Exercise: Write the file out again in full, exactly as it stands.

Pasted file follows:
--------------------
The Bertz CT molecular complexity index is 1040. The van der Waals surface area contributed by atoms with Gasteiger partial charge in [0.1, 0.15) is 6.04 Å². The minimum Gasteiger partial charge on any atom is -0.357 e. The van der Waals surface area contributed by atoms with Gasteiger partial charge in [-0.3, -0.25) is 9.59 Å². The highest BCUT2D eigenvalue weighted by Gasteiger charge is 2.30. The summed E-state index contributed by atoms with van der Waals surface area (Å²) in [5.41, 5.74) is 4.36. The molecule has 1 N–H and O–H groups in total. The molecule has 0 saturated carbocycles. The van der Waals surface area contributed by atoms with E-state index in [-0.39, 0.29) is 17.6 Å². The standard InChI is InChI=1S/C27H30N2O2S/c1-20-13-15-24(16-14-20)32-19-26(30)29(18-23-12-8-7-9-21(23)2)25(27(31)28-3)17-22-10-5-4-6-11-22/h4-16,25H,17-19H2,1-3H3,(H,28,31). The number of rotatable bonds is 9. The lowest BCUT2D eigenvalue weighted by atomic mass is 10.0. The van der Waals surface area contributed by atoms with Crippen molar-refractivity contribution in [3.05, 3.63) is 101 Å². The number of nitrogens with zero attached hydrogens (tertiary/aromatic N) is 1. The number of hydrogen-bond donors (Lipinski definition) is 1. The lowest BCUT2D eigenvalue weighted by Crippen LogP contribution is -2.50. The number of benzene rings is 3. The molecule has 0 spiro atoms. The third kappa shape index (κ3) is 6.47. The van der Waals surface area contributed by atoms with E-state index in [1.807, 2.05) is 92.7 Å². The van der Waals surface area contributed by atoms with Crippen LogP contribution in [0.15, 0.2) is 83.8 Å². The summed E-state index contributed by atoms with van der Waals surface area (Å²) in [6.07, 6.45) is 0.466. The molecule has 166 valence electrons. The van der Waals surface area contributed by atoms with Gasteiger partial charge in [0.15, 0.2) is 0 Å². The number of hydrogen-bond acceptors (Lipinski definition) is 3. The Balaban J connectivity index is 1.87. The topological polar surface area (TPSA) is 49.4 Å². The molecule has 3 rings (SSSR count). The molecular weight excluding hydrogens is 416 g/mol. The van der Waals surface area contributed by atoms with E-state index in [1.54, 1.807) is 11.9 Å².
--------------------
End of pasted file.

The Bertz CT molecular complexity index is 1040. The van der Waals surface area contributed by atoms with Gasteiger partial charge in [0.1, 0.15) is 6.04 Å². The minimum Gasteiger partial charge on any atom is -0.357 e. The van der Waals surface area contributed by atoms with Gasteiger partial charge in [-0.3, -0.25) is 9.59 Å². The highest BCUT2D eigenvalue weighted by Gasteiger charge is 2.30. The summed E-state index contributed by atoms with van der Waals surface area (Å²) in [5.41, 5.74) is 4.36. The molecule has 1 N–H and O–H groups in total. The molecule has 0 saturated carbocycles. The van der Waals surface area contributed by atoms with E-state index in [-0.39, 0.29) is 17.6 Å². The standard InChI is InChI=1S/C27H30N2O2S/c1-20-13-15-24(16-14-20)32-19-26(30)29(18-23-12-8-7-9-21(23)2)25(27(31)28-3)17-22-10-5-4-6-11-22/h4-16,25H,17-19H2,1-3H3,(H,28,31). The number of rotatable bonds is 9. The lowest BCUT2D eigenvalue weighted by atomic mass is 10.0. The van der Waals surface area contributed by atoms with Crippen molar-refractivity contribution in [3.05, 3.63) is 101 Å². The number of nitrogens with zero attached hydrogens (tertiary/aromatic N) is 1. The number of hydrogen-bond donors (Lipinski definition) is 1. The lowest BCUT2D eigenvalue weighted by Crippen LogP contribution is -2.50. The number of benzene rings is 3. The molecule has 0 spiro atoms. The third kappa shape index (κ3) is 6.47. The van der Waals surface area contributed by atoms with E-state index in [1.807, 2.05) is 92.7 Å². The van der Waals surface area contributed by atoms with Crippen LogP contribution in [0.15, 0.2) is 83.8 Å². The summed E-state index contributed by atoms with van der Waals surface area (Å²) in [6.07, 6.45) is 0.466. The molecule has 166 valence electrons. The van der Waals surface area contributed by atoms with Gasteiger partial charge in [0.15, 0.2) is 0 Å². The number of hydrogen-bond acceptors (Lipinski definition) is 3. The Balaban J connectivity index is 1.87. The topological polar surface area (TPSA) is 49.4 Å². The molecule has 3 rings (SSSR count). The molecular weight excluding hydrogens is 416 g/mol. The van der Waals surface area contributed by atoms with E-state index in [1.54, 1.807) is 11.9 Å².